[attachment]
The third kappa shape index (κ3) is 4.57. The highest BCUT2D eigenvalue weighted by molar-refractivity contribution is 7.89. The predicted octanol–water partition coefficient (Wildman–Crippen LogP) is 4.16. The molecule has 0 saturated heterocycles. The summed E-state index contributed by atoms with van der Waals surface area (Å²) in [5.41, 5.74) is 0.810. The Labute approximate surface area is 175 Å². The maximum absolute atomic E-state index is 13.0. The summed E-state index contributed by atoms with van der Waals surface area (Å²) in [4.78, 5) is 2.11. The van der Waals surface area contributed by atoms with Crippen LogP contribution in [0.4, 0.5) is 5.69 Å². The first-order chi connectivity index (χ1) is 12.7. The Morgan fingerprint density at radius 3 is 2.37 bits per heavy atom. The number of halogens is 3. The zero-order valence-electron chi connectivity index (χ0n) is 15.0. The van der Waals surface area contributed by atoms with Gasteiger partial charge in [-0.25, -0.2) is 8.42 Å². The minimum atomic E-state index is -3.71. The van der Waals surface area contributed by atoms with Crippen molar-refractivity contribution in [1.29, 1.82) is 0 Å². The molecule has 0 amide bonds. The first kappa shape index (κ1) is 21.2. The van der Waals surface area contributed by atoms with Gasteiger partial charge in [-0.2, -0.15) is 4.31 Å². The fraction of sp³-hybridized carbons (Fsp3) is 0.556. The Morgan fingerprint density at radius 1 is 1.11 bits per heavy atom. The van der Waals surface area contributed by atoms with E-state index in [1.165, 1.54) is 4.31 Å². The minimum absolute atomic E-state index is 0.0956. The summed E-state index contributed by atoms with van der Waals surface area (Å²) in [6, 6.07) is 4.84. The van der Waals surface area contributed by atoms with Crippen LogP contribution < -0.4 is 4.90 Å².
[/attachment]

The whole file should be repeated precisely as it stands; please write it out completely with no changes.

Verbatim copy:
The third kappa shape index (κ3) is 4.57. The highest BCUT2D eigenvalue weighted by molar-refractivity contribution is 7.89. The predicted octanol–water partition coefficient (Wildman–Crippen LogP) is 4.16. The molecule has 0 saturated heterocycles. The summed E-state index contributed by atoms with van der Waals surface area (Å²) in [5.41, 5.74) is 0.810. The Labute approximate surface area is 175 Å². The maximum absolute atomic E-state index is 13.0. The summed E-state index contributed by atoms with van der Waals surface area (Å²) in [4.78, 5) is 2.11. The van der Waals surface area contributed by atoms with Crippen LogP contribution in [0.4, 0.5) is 5.69 Å². The first-order chi connectivity index (χ1) is 12.7. The Morgan fingerprint density at radius 3 is 2.37 bits per heavy atom. The number of halogens is 3. The zero-order valence-electron chi connectivity index (χ0n) is 15.0. The van der Waals surface area contributed by atoms with Gasteiger partial charge in [-0.25, -0.2) is 8.42 Å². The minimum atomic E-state index is -3.71. The van der Waals surface area contributed by atoms with Crippen molar-refractivity contribution in [1.29, 1.82) is 0 Å². The molecule has 0 amide bonds. The first kappa shape index (κ1) is 21.2. The van der Waals surface area contributed by atoms with Gasteiger partial charge in [-0.2, -0.15) is 4.31 Å². The fraction of sp³-hybridized carbons (Fsp3) is 0.556. The Morgan fingerprint density at radius 1 is 1.11 bits per heavy atom. The van der Waals surface area contributed by atoms with E-state index in [1.165, 1.54) is 4.31 Å². The minimum absolute atomic E-state index is 0.0956. The summed E-state index contributed by atoms with van der Waals surface area (Å²) in [6, 6.07) is 4.84. The van der Waals surface area contributed by atoms with Crippen LogP contribution < -0.4 is 4.90 Å².